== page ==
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Discussion Starter · #1 · (Edited)
Saturday, I get a call from HO. Lights are flickering and 1/2 the house is dead. I show up, test power with main off. One leg is dead for an underground feed. I tell HO to call poco.

HO calls poco and verifies that her line is bad and installs a 30 day temporary bypass until old line can be replaced.

We call for locate service, and then go out today to see if we can find bad spot at pedestal in the backyard. The pedestal is in the neighbor's backyard. We dig it up and sure enought the old line is severed right under a plant that was planted in October (per the neighbor).

My customer took pics before we dug and afterward. Pics clearly show plant above bad spot. The neighbor, who had a new pool, landscaping, and sprinkler system installed in October, calls the pool company. The pool company calls his sub, the landscaper. The landscaper comes out and says he didn't put the plant there, he put it 2 feet away. (Keep in [email protected] 2 feet away, the ground is hard as sh!t.) He denies everything.

Then, neighbor calls pool company back. Pool company says he wants to see damage. He says that we must stop working. He says if we remove the old wire, he will deny everything. Pool guy says he can come out within the next 7 days because he is busy. He then tells the neighbor that his electrician should see it before its removed.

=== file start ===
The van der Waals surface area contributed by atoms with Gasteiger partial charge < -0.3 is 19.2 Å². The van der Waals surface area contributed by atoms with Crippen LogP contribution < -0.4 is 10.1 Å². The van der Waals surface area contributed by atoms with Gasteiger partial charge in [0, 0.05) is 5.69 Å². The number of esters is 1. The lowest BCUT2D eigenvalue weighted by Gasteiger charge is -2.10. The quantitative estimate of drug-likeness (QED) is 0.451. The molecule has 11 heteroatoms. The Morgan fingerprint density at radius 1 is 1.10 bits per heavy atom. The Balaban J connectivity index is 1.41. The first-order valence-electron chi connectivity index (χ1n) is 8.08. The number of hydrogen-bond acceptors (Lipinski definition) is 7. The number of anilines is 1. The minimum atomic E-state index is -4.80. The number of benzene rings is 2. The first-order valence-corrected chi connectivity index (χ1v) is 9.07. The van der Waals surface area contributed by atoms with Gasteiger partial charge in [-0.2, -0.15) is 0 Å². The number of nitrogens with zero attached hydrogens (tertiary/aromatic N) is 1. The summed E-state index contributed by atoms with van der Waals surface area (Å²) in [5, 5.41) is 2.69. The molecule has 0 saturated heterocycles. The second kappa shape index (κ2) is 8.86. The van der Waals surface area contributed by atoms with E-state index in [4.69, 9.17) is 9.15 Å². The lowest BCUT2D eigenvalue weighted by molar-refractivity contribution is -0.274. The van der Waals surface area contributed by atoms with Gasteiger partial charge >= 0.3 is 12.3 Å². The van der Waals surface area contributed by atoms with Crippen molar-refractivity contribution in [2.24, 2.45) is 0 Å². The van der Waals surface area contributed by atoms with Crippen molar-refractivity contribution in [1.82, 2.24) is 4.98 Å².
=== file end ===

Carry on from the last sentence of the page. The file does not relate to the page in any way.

My electrician calls me and says they want him to wait. I tell him to keep working, I'm not waiting for anyone to come see it. Everyone took pictures and had a first hand look at the damage.

Then, my customer says for us to stop. She wants to wait to see if the pool guy will pay. The neighbor already made it clear she wasn't paying.

So, I decided to go to the job to put my eyes on everything. When I arrive, I introduce myself to the neighbor, take a look at the XFMR, etc. The wire had already been yanked by this time and a jet line put in its place.

So, what would you do?

Wait? Proceed? Bill for a day spent on the job?

I do have a conclusion to this story, but I was stuck in the predicament for about 20 minutes. But I am curious as to what you guys would have done.

One last thing I forgot to add. Our poco requires that you put nothing within 4 foot surrounding his pedestal or he will rip it out (his words). There is a sprinkler line with 12 inches of the pedestal that we found when we dug it up.
 

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Generally I tell the customer who called me that payment in full is due by them at the end of the day or job or however the work is done at the time. I don't duke it out with others insurance companies, contractors etc.
But with your client telling you to stop not sure I could have gone both ways as far as payment. I hope it worked out for you!
 

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Customer wants me to wait, I will wait. As long as he knows my hourly rate for waiting is the same as my hurly rate for working.
 

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I'm in Katy as well...small world.

I'll be interested to see how this plays out, and I'd also be interested to know the name of the pool company (or landscaper) via PM if you wouldn't mind.